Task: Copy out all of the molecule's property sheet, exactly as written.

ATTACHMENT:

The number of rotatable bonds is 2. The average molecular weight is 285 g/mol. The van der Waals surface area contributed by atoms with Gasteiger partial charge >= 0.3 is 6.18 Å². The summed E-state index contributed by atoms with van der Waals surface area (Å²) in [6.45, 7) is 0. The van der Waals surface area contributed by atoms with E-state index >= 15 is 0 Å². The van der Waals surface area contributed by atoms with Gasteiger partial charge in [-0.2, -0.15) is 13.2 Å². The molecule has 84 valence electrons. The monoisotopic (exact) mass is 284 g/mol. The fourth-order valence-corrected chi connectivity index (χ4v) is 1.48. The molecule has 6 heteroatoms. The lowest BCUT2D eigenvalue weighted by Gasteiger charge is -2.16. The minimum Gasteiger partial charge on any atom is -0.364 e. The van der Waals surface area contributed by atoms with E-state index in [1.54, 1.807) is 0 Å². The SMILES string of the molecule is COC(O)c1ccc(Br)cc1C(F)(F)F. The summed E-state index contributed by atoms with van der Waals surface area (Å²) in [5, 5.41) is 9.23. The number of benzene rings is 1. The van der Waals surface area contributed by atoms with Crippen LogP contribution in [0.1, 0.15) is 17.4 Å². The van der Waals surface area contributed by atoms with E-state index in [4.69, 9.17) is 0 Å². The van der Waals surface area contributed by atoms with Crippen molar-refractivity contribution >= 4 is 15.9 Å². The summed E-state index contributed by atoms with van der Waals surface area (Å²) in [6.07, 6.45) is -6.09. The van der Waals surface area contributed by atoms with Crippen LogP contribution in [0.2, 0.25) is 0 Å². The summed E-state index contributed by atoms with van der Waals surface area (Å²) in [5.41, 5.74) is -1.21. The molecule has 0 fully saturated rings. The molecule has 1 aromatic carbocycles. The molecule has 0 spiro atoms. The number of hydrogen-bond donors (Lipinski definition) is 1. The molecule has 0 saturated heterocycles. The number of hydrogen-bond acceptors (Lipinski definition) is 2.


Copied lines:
The number of rotatable bonds is 2. The average molecular weight is 285 g/mol. The van der Waals surface area contributed by atoms with Gasteiger partial charge >= 0.3 is 6.18 Å². The summed E-state index contributed by atoms with van der Waals surface area (Å²) in [6.45, 7) is 0. The van der Waals surface area contributed by atoms with E-state index >= 15 is 0 Å². The van der Waals surface area contributed by atoms with Gasteiger partial charge in [-0.2, -0.15) is 13.2 Å². The molecule has 84 valence electrons. The monoisotopic (exact) mass is 284 g/mol. The fourth-order valence-corrected chi connectivity index (χ4v) is 1.48. The molecule has 6 heteroatoms. The lowest BCUT2D eigenvalue weighted by Gasteiger charge is -2.16. The minimum Gasteiger partial charge on any atom is -0.364 e. The van der Waals surface area contributed by atoms with E-state index in [1.54, 1.807) is 0 Å². The SMILES string of the molecule is COC(O)c1ccc(Br)cc1C(F)(F)F. The summed E-state index contributed by atoms with van der Waals surface area (Å²) in [5, 5.41) is 9.23. The number of benzene rings is 1. The van der Waals surface area contributed by atoms with Crippen LogP contribution in [0.1, 0.15) is 17.4 Å². The van der Waals surface area contributed by atoms with E-state index in [4.69, 9.17) is 0 Å². The van der Waals surface area contributed by atoms with Crippen molar-refractivity contribution >= 4 is 15.9 Å². The summed E-state index contributed by atoms with van der Waals surface area (Å²) in [6.07, 6.45) is -6.09. The van der Waals surface area contributed by atoms with Crippen LogP contribution in [0.2, 0.25) is 0 Å². The summed E-state index contributed by atoms with van der Waals surface area (Å²) in [5.41, 5.74) is -1.21. The molecule has 0 fully saturated rings. The molecule has 1 aromatic carbocycles. The molecule has 0 spiro atoms. The number of hydrogen-bond donors (Lipinski definition) is 1. The molecule has 0 saturated heterocycles. The number of hydrogen-bond acceptors (Lipinski definition) is 2.